CLCE airs concerns about Youngstown school district
By Amanda Tonoli
Local leaders aired concerns about the future of Youngstown City Schools under House Bill 70 during a Community Leadership Coalition on Education news conference.
The coalition is composed of local community activists.
The Rev. Kenneth Simon, pastor of New Bethel Baptist Church and coalition member, said Thursday night the group has concerns as to “what has unfolded [under HB 70] in the last two years.”
HB 70, also referred to as the Youngstown Plan, was signed into law by Gov. John Kasich in July 2015. It enabled a state-appointed academic distress commission to hire CEO Krish Mohip to lead the district. The bill gives Mohip complete operational, managerial and instructional control. Mohip refers to the elected board of education as an advisory panel.
State. Rep. Michele Lepore-Hagan of Youngstown, D-58th, joined Simon in his concerns, calling HB 70 an “utter failure and a disaster.”
“What HB 70 has produced is ethical lapses, no-bid contracts, huge administrative salaries and concern and anxiety and resignation of most of the members of the Academic Distress Commission,” she said.
Last March, three ADC members resigned in a matter of a few days.
“What it [HB 70] has not produced is a better education for our kids,” Lepore-Hagan continued.
She referenced the failing state report card which showed the district earned an overall F grade, made up of two D’s and four F’s.
Larry Ellis, Youngstown Education Association teachers’ union president, said during the CEO’s reign, grades have actually declined in areas that were previously improving.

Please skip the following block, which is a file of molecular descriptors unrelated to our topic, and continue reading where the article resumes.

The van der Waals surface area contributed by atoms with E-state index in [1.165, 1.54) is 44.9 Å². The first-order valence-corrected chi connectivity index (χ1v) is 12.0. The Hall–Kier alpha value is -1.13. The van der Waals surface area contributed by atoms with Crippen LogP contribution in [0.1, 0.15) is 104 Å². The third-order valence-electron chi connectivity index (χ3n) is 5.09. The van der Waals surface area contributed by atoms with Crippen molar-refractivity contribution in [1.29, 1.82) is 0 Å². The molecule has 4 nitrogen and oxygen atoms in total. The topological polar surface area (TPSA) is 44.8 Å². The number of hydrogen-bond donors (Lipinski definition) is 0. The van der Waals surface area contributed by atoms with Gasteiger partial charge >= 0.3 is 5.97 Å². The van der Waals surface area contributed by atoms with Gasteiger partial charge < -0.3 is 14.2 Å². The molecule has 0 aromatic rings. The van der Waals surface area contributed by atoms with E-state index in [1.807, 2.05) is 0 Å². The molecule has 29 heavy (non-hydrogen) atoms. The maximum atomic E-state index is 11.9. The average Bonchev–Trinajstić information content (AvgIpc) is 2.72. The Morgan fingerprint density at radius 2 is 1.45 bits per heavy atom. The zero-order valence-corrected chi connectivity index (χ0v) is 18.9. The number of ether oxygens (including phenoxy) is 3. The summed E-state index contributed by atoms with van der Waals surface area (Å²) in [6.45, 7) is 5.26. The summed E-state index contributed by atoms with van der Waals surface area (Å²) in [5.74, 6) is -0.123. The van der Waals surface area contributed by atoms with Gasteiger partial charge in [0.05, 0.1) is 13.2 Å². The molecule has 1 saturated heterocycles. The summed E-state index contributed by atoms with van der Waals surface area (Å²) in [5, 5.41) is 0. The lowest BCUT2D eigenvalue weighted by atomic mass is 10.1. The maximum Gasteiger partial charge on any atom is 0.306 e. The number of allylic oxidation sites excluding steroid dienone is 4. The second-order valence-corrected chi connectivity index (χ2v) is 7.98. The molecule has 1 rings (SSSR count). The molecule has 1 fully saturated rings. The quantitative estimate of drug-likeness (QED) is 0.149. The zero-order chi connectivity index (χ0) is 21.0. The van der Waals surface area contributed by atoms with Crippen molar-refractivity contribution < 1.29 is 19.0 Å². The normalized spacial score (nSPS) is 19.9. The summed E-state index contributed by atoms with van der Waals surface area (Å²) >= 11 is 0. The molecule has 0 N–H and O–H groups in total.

Another result of HB 70, the Rev. Mr. Simon said, is zero accountability to taxpayers, parents, concerned citizens and the elected school board.
“The community has no power or authority to change course in this school system,” he said.
Mr. Simon also discussed what he described as a dismal financial state the district is in due to the CEO’s spending.
“Prior to the CEO, the district had over a $23 million surplus,” he said. “Two and a half years later it is nearing a deficit.”
Mr. Simon said a comparison of the budget before Mohip and during his tenure shows there is $8 million less being spent in the classroom and more money spent on personnel with “no direct result classroom performance” connection.
As far as personnel, Mr. Simon said the CEO created 32 positions and gave out six-figure salaries, inflating money spent on administration.
“Before [Mohip], only one person made a six-figure salary, and that was the superintendent,” Simon said. “I’m concerned about how the money is being spent and how children are not being educated.”
Brenda Kimble, board of education president, said the budget shows $11 million unaccounted for and at least $2 million spent on attorney fees alone.
The coalition, Mr. Simon said, is adamantly opposed to the Youngstown Plan or any other plan that will give all the authority to one person tasked with running the school district.
Mohip, who makes an annual salary of $170,000, is leaving when his contract expires July 31. The ADC has contracted a company to provide a search for a new CEO.